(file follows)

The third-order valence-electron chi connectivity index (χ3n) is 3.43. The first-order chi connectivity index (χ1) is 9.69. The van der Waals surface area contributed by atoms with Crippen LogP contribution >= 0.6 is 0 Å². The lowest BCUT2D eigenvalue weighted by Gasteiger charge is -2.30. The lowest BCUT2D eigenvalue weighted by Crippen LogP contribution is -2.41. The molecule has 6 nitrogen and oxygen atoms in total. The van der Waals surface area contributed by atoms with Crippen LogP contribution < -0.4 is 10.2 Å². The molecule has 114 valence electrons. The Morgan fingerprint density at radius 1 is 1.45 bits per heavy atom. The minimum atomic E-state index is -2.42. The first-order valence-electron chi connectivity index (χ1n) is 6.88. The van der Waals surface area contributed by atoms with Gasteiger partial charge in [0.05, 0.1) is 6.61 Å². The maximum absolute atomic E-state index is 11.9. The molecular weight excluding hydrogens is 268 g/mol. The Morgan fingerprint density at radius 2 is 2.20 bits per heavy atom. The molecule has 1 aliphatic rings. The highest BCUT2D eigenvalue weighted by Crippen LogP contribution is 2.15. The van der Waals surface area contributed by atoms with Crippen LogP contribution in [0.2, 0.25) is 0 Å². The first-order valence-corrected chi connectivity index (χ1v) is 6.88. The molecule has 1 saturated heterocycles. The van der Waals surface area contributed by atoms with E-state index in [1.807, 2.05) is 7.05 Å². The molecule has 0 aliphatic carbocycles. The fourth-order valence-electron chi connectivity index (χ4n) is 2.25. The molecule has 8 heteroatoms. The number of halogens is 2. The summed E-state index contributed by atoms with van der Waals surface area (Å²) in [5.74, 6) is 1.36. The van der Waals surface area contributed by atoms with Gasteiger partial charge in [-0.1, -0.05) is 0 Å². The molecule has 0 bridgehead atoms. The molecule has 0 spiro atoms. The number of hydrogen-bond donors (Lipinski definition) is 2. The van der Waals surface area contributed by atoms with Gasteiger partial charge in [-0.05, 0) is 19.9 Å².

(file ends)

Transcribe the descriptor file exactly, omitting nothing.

The third-order valence-electron chi connectivity index (χ3n) is 3.43. The first-order chi connectivity index (χ1) is 9.69. The van der Waals surface area contributed by atoms with Crippen LogP contribution >= 0.6 is 0 Å². The lowest BCUT2D eigenvalue weighted by Gasteiger charge is -2.30. The lowest BCUT2D eigenvalue weighted by Crippen LogP contribution is -2.41. The molecule has 6 nitrogen and oxygen atoms in total. The van der Waals surface area contributed by atoms with Crippen LogP contribution < -0.4 is 10.2 Å². The molecule has 114 valence electrons. The Morgan fingerprint density at radius 1 is 1.45 bits per heavy atom. The minimum atomic E-state index is -2.42. The first-order valence-electron chi connectivity index (χ1n) is 6.88. The van der Waals surface area contributed by atoms with Gasteiger partial charge in [0.05, 0.1) is 6.61 Å². The maximum absolute atomic E-state index is 11.9. The molecular weight excluding hydrogens is 268 g/mol. The Morgan fingerprint density at radius 2 is 2.20 bits per heavy atom. The molecule has 1 aliphatic rings. The highest BCUT2D eigenvalue weighted by Crippen LogP contribution is 2.15. The van der Waals surface area contributed by atoms with Crippen LogP contribution in [0.2, 0.25) is 0 Å². The first-order valence-corrected chi connectivity index (χ1v) is 6.88. The molecule has 1 saturated heterocycles. The van der Waals surface area contributed by atoms with E-state index in [1.807, 2.05) is 7.05 Å². The molecule has 0 aliphatic carbocycles. The fourth-order valence-electron chi connectivity index (χ4n) is 2.25. The molecule has 8 heteroatoms. The number of halogens is 2. The summed E-state index contributed by atoms with van der Waals surface area (Å²) in [5.74, 6) is 1.36. The van der Waals surface area contributed by atoms with Gasteiger partial charge in [-0.1, -0.05) is 0 Å². The molecule has 0 bridgehead atoms. The molecule has 0 spiro atoms. The number of hydrogen-bond donors (Lipinski definition) is 2. The van der Waals surface area contributed by atoms with Gasteiger partial charge in [-0.05, 0) is 19.9 Å².